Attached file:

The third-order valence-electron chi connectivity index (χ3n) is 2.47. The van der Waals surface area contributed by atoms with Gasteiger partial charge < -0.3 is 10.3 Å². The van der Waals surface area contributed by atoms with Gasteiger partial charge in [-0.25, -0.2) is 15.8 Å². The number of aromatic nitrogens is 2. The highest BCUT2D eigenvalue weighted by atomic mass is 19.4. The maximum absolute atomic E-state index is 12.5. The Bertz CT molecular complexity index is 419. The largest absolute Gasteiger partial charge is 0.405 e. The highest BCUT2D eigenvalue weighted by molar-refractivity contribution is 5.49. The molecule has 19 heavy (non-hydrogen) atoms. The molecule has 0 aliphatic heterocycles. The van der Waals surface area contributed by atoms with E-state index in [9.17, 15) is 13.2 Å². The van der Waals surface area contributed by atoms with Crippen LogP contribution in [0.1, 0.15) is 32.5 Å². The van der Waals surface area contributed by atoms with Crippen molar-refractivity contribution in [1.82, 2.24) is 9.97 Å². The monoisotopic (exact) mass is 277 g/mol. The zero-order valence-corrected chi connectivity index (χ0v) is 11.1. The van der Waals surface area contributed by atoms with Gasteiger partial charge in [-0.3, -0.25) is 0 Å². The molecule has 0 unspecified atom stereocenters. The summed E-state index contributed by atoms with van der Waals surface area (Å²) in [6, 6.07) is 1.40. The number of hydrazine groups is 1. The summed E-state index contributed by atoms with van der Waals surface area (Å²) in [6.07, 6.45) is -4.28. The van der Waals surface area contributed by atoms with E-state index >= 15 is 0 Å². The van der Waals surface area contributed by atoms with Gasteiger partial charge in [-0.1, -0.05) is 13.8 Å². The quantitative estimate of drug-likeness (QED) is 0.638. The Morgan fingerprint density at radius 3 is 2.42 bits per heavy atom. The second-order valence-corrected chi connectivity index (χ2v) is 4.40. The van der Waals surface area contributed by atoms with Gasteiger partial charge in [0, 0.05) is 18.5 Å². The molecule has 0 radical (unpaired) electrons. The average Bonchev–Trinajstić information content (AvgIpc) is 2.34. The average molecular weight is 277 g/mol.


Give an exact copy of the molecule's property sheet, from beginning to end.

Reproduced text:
The third-order valence-electron chi connectivity index (χ3n) is 2.47. The van der Waals surface area contributed by atoms with Gasteiger partial charge < -0.3 is 10.3 Å². The van der Waals surface area contributed by atoms with Gasteiger partial charge in [-0.25, -0.2) is 15.8 Å². The number of aromatic nitrogens is 2. The highest BCUT2D eigenvalue weighted by atomic mass is 19.4. The maximum absolute atomic E-state index is 12.5. The Bertz CT molecular complexity index is 419. The largest absolute Gasteiger partial charge is 0.405 e. The highest BCUT2D eigenvalue weighted by molar-refractivity contribution is 5.49. The molecule has 19 heavy (non-hydrogen) atoms. The molecule has 0 aliphatic heterocycles. The van der Waals surface area contributed by atoms with E-state index in [9.17, 15) is 13.2 Å². The van der Waals surface area contributed by atoms with Crippen LogP contribution in [0.1, 0.15) is 32.5 Å². The van der Waals surface area contributed by atoms with Crippen molar-refractivity contribution in [1.82, 2.24) is 9.97 Å². The monoisotopic (exact) mass is 277 g/mol. The zero-order valence-corrected chi connectivity index (χ0v) is 11.1. The van der Waals surface area contributed by atoms with Gasteiger partial charge in [-0.3, -0.25) is 0 Å². The molecule has 0 unspecified atom stereocenters. The summed E-state index contributed by atoms with van der Waals surface area (Å²) in [6, 6.07) is 1.40. The number of hydrazine groups is 1. The summed E-state index contributed by atoms with van der Waals surface area (Å²) in [6.07, 6.45) is -4.28. The van der Waals surface area contributed by atoms with E-state index >= 15 is 0 Å². The van der Waals surface area contributed by atoms with Gasteiger partial charge in [-0.1, -0.05) is 13.8 Å². The quantitative estimate of drug-likeness (QED) is 0.638. The Morgan fingerprint density at radius 3 is 2.42 bits per heavy atom. The second-order valence-corrected chi connectivity index (χ2v) is 4.40. The van der Waals surface area contributed by atoms with Gasteiger partial charge in [0, 0.05) is 18.5 Å². The molecule has 0 radical (unpaired) electrons. The average Bonchev–Trinajstić information content (AvgIpc) is 2.34. The average molecular weight is 277 g/mol.